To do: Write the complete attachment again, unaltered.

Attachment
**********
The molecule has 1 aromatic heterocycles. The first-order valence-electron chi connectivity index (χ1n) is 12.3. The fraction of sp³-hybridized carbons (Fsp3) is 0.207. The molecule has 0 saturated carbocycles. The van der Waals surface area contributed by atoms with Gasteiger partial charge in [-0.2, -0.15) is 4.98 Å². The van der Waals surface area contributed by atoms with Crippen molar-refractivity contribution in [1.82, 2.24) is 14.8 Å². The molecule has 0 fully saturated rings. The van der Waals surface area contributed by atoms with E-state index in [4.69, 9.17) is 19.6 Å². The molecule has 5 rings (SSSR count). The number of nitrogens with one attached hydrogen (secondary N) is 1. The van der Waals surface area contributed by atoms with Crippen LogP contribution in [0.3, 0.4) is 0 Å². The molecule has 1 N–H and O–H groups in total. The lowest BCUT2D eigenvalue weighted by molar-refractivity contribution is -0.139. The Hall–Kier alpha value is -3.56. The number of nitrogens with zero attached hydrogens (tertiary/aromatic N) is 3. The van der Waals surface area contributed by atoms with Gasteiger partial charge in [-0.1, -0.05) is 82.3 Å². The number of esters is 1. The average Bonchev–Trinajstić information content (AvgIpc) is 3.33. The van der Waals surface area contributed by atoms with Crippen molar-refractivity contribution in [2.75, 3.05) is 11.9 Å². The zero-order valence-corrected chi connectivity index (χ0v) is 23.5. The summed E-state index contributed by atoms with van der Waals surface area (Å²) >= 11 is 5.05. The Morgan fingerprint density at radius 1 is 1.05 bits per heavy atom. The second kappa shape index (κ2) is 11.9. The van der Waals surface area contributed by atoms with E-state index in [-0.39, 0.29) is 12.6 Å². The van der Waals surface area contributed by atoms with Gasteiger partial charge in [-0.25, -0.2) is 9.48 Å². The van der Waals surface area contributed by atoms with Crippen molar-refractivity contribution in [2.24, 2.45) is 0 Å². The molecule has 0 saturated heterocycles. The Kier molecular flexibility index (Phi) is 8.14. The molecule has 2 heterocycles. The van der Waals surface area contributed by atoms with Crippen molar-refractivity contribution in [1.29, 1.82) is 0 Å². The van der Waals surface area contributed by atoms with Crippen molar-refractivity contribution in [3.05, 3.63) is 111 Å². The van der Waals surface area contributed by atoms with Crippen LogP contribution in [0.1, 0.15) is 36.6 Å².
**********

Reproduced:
The molecule has 1 aromatic heterocycles. The first-order valence-electron chi connectivity index (χ1n) is 12.3. The fraction of sp³-hybridized carbons (Fsp3) is 0.207. The molecule has 0 saturated carbocycles. The van der Waals surface area contributed by atoms with Gasteiger partial charge in [-0.2, -0.15) is 4.98 Å². The van der Waals surface area contributed by atoms with Crippen molar-refractivity contribution in [1.82, 2.24) is 14.8 Å². The molecule has 0 fully saturated rings. The van der Waals surface area contributed by atoms with E-state index in [4.69, 9.17) is 19.6 Å². The molecule has 5 rings (SSSR count). The number of nitrogens with one attached hydrogen (secondary N) is 1. The van der Waals surface area contributed by atoms with Crippen LogP contribution in [0.3, 0.4) is 0 Å². The molecule has 1 N–H and O–H groups in total. The lowest BCUT2D eigenvalue weighted by molar-refractivity contribution is -0.139. The Hall–Kier alpha value is -3.56. The number of nitrogens with zero attached hydrogens (tertiary/aromatic N) is 3. The van der Waals surface area contributed by atoms with Gasteiger partial charge in [-0.1, -0.05) is 82.3 Å². The number of esters is 1. The average Bonchev–Trinajstić information content (AvgIpc) is 3.33. The van der Waals surface area contributed by atoms with Crippen molar-refractivity contribution in [2.75, 3.05) is 11.9 Å². The zero-order valence-corrected chi connectivity index (χ0v) is 23.5. The summed E-state index contributed by atoms with van der Waals surface area (Å²) >= 11 is 5.05. The Morgan fingerprint density at radius 1 is 1.05 bits per heavy atom. The second kappa shape index (κ2) is 11.9. The van der Waals surface area contributed by atoms with E-state index in [-0.39, 0.29) is 12.6 Å². The van der Waals surface area contributed by atoms with Gasteiger partial charge in [-0.25, -0.2) is 9.48 Å². The van der Waals surface area contributed by atoms with Crippen molar-refractivity contribution in [2.24, 2.45) is 0 Å². The molecule has 0 saturated heterocycles. The Kier molecular flexibility index (Phi) is 8.14. The molecule has 2 heterocycles. The van der Waals surface area contributed by atoms with Crippen molar-refractivity contribution in [1.29, 1.82) is 0 Å². The van der Waals surface area contributed by atoms with Crippen molar-refractivity contribution in [3.05, 3.63) is 111 Å². The van der Waals surface area contributed by atoms with Crippen LogP contribution in [0.1, 0.15) is 36.6 Å².